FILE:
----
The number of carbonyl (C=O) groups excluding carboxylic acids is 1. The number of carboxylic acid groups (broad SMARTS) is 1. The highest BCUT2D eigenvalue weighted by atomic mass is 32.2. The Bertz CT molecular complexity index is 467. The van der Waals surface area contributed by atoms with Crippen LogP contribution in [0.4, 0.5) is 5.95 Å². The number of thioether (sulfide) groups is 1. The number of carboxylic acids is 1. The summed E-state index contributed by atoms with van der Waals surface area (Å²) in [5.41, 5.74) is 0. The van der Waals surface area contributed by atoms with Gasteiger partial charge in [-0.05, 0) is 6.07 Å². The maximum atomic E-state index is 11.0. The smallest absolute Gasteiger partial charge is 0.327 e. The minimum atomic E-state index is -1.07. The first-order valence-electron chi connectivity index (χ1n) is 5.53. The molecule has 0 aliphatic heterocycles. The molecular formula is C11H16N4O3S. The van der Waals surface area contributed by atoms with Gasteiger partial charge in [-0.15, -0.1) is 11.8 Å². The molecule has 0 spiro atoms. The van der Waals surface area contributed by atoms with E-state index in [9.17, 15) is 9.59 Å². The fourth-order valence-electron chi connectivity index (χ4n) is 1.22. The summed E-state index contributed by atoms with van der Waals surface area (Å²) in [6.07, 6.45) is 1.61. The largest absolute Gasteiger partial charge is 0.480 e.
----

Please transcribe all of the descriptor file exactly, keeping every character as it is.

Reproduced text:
The number of carbonyl (C=O) groups excluding carboxylic acids is 1. The number of carboxylic acid groups (broad SMARTS) is 1. The highest BCUT2D eigenvalue weighted by atomic mass is 32.2. The Bertz CT molecular complexity index is 467. The van der Waals surface area contributed by atoms with Crippen LogP contribution in [0.4, 0.5) is 5.95 Å². The number of thioether (sulfide) groups is 1. The number of carboxylic acids is 1. The summed E-state index contributed by atoms with van der Waals surface area (Å²) in [5.41, 5.74) is 0. The van der Waals surface area contributed by atoms with Gasteiger partial charge in [-0.05, 0) is 6.07 Å². The maximum atomic E-state index is 11.0. The smallest absolute Gasteiger partial charge is 0.327 e. The minimum atomic E-state index is -1.07. The first-order valence-electron chi connectivity index (χ1n) is 5.53. The molecule has 0 aliphatic heterocycles. The molecular formula is C11H16N4O3S. The van der Waals surface area contributed by atoms with Gasteiger partial charge in [-0.15, -0.1) is 11.8 Å². The molecule has 0 spiro atoms. The van der Waals surface area contributed by atoms with E-state index in [9.17, 15) is 9.59 Å². The fourth-order valence-electron chi connectivity index (χ4n) is 1.22. The summed E-state index contributed by atoms with van der Waals surface area (Å²) in [6.07, 6.45) is 1.61. The largest absolute Gasteiger partial charge is 0.480 e.